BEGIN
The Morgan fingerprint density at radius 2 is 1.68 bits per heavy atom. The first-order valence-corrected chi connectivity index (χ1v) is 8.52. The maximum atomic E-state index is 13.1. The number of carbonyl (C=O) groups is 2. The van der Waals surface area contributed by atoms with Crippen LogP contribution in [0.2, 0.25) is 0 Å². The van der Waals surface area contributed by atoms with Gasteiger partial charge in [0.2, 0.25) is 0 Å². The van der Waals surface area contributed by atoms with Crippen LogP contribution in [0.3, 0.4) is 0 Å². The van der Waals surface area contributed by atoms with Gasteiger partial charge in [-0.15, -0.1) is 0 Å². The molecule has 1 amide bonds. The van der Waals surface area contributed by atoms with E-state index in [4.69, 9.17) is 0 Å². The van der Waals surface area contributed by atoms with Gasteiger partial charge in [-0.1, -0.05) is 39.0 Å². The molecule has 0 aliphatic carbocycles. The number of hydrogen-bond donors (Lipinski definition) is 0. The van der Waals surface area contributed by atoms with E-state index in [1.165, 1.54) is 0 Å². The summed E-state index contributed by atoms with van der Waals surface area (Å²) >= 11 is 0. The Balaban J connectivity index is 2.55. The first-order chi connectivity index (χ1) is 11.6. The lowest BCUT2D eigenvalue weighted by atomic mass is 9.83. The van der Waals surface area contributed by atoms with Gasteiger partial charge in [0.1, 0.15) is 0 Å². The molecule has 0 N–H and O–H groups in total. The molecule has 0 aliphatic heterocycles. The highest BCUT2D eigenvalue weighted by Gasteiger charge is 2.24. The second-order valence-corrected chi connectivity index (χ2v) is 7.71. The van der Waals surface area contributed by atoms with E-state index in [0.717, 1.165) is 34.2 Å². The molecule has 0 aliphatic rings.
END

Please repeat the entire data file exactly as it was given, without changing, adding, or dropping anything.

The Morgan fingerprint density at radius 2 is 1.68 bits per heavy atom. The first-order valence-corrected chi connectivity index (χ1v) is 8.52. The maximum atomic E-state index is 13.1. The number of carbonyl (C=O) groups is 2. The van der Waals surface area contributed by atoms with Crippen LogP contribution in [0.2, 0.25) is 0 Å². The van der Waals surface area contributed by atoms with Gasteiger partial charge in [0.2, 0.25) is 0 Å². The van der Waals surface area contributed by atoms with Crippen LogP contribution in [0.3, 0.4) is 0 Å². The van der Waals surface area contributed by atoms with Gasteiger partial charge in [-0.15, -0.1) is 0 Å². The molecule has 1 amide bonds. The van der Waals surface area contributed by atoms with E-state index in [4.69, 9.17) is 0 Å². The van der Waals surface area contributed by atoms with Gasteiger partial charge in [-0.1, -0.05) is 39.0 Å². The molecule has 0 aliphatic carbocycles. The number of hydrogen-bond donors (Lipinski definition) is 0. The van der Waals surface area contributed by atoms with E-state index in [1.165, 1.54) is 0 Å². The summed E-state index contributed by atoms with van der Waals surface area (Å²) >= 11 is 0. The Balaban J connectivity index is 2.55. The first-order chi connectivity index (χ1) is 11.6. The lowest BCUT2D eigenvalue weighted by atomic mass is 9.83. The van der Waals surface area contributed by atoms with Gasteiger partial charge in [0.1, 0.15) is 0 Å². The molecule has 0 N–H and O–H groups in total. The molecule has 0 aliphatic heterocycles. The highest BCUT2D eigenvalue weighted by Gasteiger charge is 2.24. The second-order valence-corrected chi connectivity index (χ2v) is 7.71. The van der Waals surface area contributed by atoms with E-state index in [0.717, 1.165) is 34.2 Å². The molecule has 0 aliphatic rings.